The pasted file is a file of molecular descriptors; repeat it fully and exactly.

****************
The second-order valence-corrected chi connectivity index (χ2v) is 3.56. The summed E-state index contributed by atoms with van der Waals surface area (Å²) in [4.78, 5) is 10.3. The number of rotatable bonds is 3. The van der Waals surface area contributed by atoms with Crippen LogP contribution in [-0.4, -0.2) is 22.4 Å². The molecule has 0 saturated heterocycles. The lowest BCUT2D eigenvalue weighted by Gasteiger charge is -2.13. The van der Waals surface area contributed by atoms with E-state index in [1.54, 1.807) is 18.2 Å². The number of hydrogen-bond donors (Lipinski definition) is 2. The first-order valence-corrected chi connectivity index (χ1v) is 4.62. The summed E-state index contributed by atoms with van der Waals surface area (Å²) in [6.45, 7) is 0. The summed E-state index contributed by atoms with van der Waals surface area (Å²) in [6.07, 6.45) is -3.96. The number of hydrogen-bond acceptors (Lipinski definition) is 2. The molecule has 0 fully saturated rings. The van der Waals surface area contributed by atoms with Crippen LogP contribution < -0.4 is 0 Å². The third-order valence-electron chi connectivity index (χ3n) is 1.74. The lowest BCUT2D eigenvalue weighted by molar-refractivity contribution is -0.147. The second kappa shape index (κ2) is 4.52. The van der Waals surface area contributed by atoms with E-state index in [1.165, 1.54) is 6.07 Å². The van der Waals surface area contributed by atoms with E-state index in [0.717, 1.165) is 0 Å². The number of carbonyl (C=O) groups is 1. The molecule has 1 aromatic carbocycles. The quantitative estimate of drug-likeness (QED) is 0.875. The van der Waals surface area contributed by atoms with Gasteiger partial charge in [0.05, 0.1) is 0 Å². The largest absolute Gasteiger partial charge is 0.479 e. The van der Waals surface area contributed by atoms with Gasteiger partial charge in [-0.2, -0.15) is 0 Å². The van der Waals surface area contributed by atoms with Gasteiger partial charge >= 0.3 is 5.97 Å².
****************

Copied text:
The second-order valence-corrected chi connectivity index (χ2v) is 3.56. The summed E-state index contributed by atoms with van der Waals surface area (Å²) in [4.78, 5) is 10.3. The number of rotatable bonds is 3. The van der Waals surface area contributed by atoms with Crippen LogP contribution in [-0.4, -0.2) is 22.4 Å². The molecule has 0 saturated heterocycles. The lowest BCUT2D eigenvalue weighted by Gasteiger charge is -2.13. The van der Waals surface area contributed by atoms with E-state index in [1.54, 1.807) is 18.2 Å². The number of hydrogen-bond donors (Lipinski definition) is 2. The first-order valence-corrected chi connectivity index (χ1v) is 4.62. The summed E-state index contributed by atoms with van der Waals surface area (Å²) in [6.45, 7) is 0. The summed E-state index contributed by atoms with van der Waals surface area (Å²) in [6.07, 6.45) is -3.96. The number of hydrogen-bond acceptors (Lipinski definition) is 2. The molecule has 0 fully saturated rings. The van der Waals surface area contributed by atoms with Crippen LogP contribution < -0.4 is 0 Å². The third-order valence-electron chi connectivity index (χ3n) is 1.74. The lowest BCUT2D eigenvalue weighted by molar-refractivity contribution is -0.147. The second kappa shape index (κ2) is 4.52. The van der Waals surface area contributed by atoms with E-state index in [1.165, 1.54) is 6.07 Å². The van der Waals surface area contributed by atoms with E-state index in [0.717, 1.165) is 0 Å². The number of carbonyl (C=O) groups is 1. The molecule has 1 aromatic carbocycles. The quantitative estimate of drug-likeness (QED) is 0.875. The van der Waals surface area contributed by atoms with Gasteiger partial charge in [0.05, 0.1) is 0 Å². The largest absolute Gasteiger partial charge is 0.479 e. The van der Waals surface area contributed by atoms with Gasteiger partial charge in [-0.2, -0.15) is 0 Å². The van der Waals surface area contributed by atoms with Gasteiger partial charge >= 0.3 is 5.97 Å².